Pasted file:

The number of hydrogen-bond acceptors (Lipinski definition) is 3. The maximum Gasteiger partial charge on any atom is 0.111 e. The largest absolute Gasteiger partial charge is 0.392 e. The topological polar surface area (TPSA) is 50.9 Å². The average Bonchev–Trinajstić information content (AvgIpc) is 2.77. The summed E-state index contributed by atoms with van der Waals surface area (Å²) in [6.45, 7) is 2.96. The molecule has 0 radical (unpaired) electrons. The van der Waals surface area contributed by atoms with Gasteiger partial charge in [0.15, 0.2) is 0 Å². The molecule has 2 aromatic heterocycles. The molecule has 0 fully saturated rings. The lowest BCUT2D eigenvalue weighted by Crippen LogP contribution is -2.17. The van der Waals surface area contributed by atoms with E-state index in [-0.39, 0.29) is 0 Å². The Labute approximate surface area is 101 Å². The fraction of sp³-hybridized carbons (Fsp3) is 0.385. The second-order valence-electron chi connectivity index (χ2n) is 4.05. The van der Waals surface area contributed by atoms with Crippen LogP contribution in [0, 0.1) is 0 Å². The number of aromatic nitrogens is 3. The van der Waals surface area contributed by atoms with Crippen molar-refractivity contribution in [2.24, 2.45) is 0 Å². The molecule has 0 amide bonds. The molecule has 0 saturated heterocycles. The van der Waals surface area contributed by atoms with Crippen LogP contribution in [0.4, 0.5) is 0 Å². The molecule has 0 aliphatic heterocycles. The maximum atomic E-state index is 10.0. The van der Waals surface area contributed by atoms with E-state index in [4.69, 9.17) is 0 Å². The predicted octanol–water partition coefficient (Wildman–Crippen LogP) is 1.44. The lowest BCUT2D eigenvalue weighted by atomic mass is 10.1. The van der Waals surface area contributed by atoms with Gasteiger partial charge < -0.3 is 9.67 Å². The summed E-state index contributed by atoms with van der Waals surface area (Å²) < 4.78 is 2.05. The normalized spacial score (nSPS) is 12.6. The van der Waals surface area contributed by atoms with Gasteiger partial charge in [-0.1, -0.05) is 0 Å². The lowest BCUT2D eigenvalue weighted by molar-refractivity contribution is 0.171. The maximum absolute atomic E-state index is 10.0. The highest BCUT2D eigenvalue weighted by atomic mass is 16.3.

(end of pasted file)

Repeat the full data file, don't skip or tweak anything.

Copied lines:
The number of hydrogen-bond acceptors (Lipinski definition) is 3. The maximum Gasteiger partial charge on any atom is 0.111 e. The largest absolute Gasteiger partial charge is 0.392 e. The topological polar surface area (TPSA) is 50.9 Å². The average Bonchev–Trinajstić information content (AvgIpc) is 2.77. The summed E-state index contributed by atoms with van der Waals surface area (Å²) in [6.45, 7) is 2.96. The molecule has 0 radical (unpaired) electrons. The van der Waals surface area contributed by atoms with Gasteiger partial charge in [0.15, 0.2) is 0 Å². The molecule has 2 aromatic heterocycles. The molecule has 0 fully saturated rings. The lowest BCUT2D eigenvalue weighted by Crippen LogP contribution is -2.17. The van der Waals surface area contributed by atoms with E-state index in [-0.39, 0.29) is 0 Å². The Labute approximate surface area is 101 Å². The fraction of sp³-hybridized carbons (Fsp3) is 0.385. The second-order valence-electron chi connectivity index (χ2n) is 4.05. The van der Waals surface area contributed by atoms with Crippen LogP contribution in [0, 0.1) is 0 Å². The number of aromatic nitrogens is 3. The van der Waals surface area contributed by atoms with Crippen molar-refractivity contribution in [2.24, 2.45) is 0 Å². The molecule has 0 amide bonds. The molecule has 0 saturated heterocycles. The van der Waals surface area contributed by atoms with Crippen LogP contribution in [0.4, 0.5) is 0 Å². The molecule has 0 aliphatic heterocycles. The maximum atomic E-state index is 10.0. The van der Waals surface area contributed by atoms with E-state index in [4.69, 9.17) is 0 Å². The predicted octanol–water partition coefficient (Wildman–Crippen LogP) is 1.44. The lowest BCUT2D eigenvalue weighted by atomic mass is 10.1. The van der Waals surface area contributed by atoms with Gasteiger partial charge < -0.3 is 9.67 Å². The summed E-state index contributed by atoms with van der Waals surface area (Å²) < 4.78 is 2.05. The normalized spacial score (nSPS) is 12.6. The van der Waals surface area contributed by atoms with Gasteiger partial charge in [-0.1, -0.05) is 0 Å². The lowest BCUT2D eigenvalue weighted by molar-refractivity contribution is 0.171. The maximum absolute atomic E-state index is 10.0. The highest BCUT2D eigenvalue weighted by atomic mass is 16.3.